The Paul Gosling column
For an event held amidst a global economic crisis, this year’s Building Societies Association conference in Manchester was an upbeat affair. And that was how it should be. While a building society failure is not impossible, the sector has so far shown much ruder health than have some former societies that converted into PLCs. We all know about Northern Rock, but, in addition, Bradford & Bingley is now asking shareholders for extra cash; and analysts are worried about Alliance & Leicester.
“The last few months have been uncertain times for consumers and for anyone in the financial services sector,” said Adrian Coles, director-general of the BSA, with extreme understatement. “Building societies have been able to weather the storm partly because they are not as reliant as banks on the international money markets, nor have they been exposed to investments linked to the US subprime market to the same extent as other institutions. As such, savers have been turning to building societies as a safe haven for their money and [building society] CEOs expect this to continue.”
The truth of these comments can be seen in the most recent figures for deposits and loans. In March, societies received £1.26bn in savings, against £700m the year before. Societies took more than twice the amount in deposits that they loaned – net lending was £580m, down from £1.8bn the previous March. As savers moved their money to more trusted institutions, they transferred money away from the converted societies and into the real thing. It is a strong vote of confidence in the mutual sector in times of trouble.
Optimism within the sector was emphasised by John Goodfellow, chief executive of Skipton Building Society, who is chairman of the BSA for the coming year. “The turmoil in the financial services market and the impact of the credit crunch provide an ideal opportunity for the building society movement,” he said. “The fairness of mutuality and the inherent strength of our business models position us as the providers best placed to weather this storm.”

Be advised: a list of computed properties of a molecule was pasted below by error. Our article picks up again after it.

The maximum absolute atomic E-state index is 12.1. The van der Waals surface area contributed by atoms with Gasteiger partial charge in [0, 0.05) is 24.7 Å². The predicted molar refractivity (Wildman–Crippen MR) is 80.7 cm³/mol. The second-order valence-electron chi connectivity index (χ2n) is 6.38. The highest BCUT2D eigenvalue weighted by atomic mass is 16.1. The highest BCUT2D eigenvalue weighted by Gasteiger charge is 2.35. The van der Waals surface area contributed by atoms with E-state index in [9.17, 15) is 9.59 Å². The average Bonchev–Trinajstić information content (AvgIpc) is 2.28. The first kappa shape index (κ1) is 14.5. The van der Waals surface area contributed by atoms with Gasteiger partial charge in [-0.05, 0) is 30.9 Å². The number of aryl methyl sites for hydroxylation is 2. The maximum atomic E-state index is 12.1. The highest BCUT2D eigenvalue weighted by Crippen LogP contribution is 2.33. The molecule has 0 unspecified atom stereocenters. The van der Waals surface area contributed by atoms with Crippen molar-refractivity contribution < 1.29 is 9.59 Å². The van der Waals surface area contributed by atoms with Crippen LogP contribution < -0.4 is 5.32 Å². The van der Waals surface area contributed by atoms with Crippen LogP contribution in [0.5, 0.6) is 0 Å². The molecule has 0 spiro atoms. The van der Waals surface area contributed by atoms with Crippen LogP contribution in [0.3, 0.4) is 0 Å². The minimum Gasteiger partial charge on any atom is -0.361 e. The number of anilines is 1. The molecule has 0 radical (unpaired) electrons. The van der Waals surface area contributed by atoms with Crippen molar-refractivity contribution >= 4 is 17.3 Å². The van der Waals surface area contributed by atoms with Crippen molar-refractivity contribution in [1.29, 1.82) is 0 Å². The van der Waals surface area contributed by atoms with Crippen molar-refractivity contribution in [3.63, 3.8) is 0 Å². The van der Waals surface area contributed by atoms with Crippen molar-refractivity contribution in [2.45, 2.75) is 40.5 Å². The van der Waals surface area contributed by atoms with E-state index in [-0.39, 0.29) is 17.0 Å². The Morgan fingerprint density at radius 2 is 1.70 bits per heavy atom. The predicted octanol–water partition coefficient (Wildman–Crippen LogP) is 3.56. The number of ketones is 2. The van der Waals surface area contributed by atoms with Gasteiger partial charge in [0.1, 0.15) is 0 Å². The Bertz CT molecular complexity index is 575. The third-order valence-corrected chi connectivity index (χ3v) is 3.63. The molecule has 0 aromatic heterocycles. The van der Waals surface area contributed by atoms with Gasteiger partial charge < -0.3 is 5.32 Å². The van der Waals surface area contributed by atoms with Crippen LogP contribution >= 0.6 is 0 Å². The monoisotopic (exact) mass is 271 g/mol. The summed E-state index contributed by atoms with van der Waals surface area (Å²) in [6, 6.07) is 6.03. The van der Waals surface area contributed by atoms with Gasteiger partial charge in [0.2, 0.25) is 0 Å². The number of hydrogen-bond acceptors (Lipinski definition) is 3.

Iain Cornish, chief executive of Yorkshire Building Society and outgoing chairman, made a similar point. “We entered troubled waters in a fundamentally sound vessel. Societies generally are well capitalised, highly liquid and prudent businesses.” He added: “The sector dominated the best buy tables again last year and collectively we delivered more than £1bn worth of member benefits, and we consistently outscore the banks when it comes to quality of service.”
Speakers at the conference included Hector Sants, recently appointed chief executive of the Financial Services Authority. Recognising the importance of the sector, he told the conference: “Mutual building societies add a welcome element of diversity within the financial sector and, whilst we at the FSA do not endorse any specific model, we certainly encourage diversity as a way of adding strength and stability to the system and to encourage beneficial competition.”
Sentiment in the sector is generally positive. According to Coles, society chief executives believe that there will be a tough housing market correction, but that societies are well placed to resume lending when immediate pressures ease. Societies’ CEOs regard the “underlying economic factors” as still sound. Some 70% of chief executives said they felt optimistic about the year ahead. What is more, the Northern Rock has not merely reinforced customers’ trust in society – it has also strengthened the sense of mutual identity amongst societies, which is now stronger than at any time since demutualisations.